Parental Leave Flexibility

Another element of the government's plan is the expansion of the time allotted to parental leave. This has been discussed little—the basics of the plan that are publicly available include increasing access to benefits for 18 months, instead of 12. As per media reports, "workers would be able to take time off, return to work, and take more time off within that 18-month period."

Why does this matter? Such a change sensitizes us to the reality that once a baby arrives, care does not stop at one year. Right now, many mothers (and some fathers) enjoy one year off, resulting in an abrupt and total re-entry into full-time work when that is over. When parental leave is over, there are few special accommodations for the needs of working parents. We should be angling for recognition of the power and importance of parenting by acknowledging the responsibilities parents have well past one year.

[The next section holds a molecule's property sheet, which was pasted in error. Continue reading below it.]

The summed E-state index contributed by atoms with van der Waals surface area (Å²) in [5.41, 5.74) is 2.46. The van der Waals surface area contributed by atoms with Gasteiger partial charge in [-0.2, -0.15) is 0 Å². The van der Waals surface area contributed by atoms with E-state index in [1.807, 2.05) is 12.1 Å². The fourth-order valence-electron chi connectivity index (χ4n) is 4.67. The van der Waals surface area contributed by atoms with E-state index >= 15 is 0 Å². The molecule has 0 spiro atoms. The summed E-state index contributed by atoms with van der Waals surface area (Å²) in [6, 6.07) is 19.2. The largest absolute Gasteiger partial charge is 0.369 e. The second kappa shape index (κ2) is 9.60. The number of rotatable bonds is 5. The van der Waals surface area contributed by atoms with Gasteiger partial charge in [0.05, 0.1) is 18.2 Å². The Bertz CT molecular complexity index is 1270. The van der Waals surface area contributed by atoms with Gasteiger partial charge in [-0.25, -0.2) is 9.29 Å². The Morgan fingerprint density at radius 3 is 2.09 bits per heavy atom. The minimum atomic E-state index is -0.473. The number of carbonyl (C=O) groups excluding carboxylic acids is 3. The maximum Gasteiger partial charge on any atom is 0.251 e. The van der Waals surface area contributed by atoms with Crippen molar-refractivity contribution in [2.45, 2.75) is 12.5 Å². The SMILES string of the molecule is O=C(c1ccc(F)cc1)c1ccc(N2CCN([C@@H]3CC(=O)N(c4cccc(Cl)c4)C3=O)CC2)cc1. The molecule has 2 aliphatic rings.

At the same time, we should also allow parents at home receiving benefits to do some work. A clawback of benefits at the first hour or two of work makes for an all-or-nothing approach that is not beneficial for parents or employers. Parents, even in the early days of a new child, may either need or desire some work outside the home as it allows for skills to remain fresh and the earning of a little extra money. Employers could benefit from this as well. For starters, it ensures that everyone remembers the person on leave, and it may also ensure the person's place is still available upon their return so that employers do not need to find replacement staff.

It should also be noted that the government should not be solely responsible for these changes. Businesses will want to show that they can accommodate parents in an attempt to attract and retain good workers regardless of family circumstance. Canada does not have a replacement fertility rate, and immigration, as important as this is, does not accommodate all of our work needs. Employers are going to need to figure out ways to keep a talented workforce, and good parental benefits—including but not limited to flexible parental leave—are going to be part of that.

The Point of Social Programs

Analysts point out that social benefits for families and children try to find a balance between two priorities: poverty reduction and parental recognition.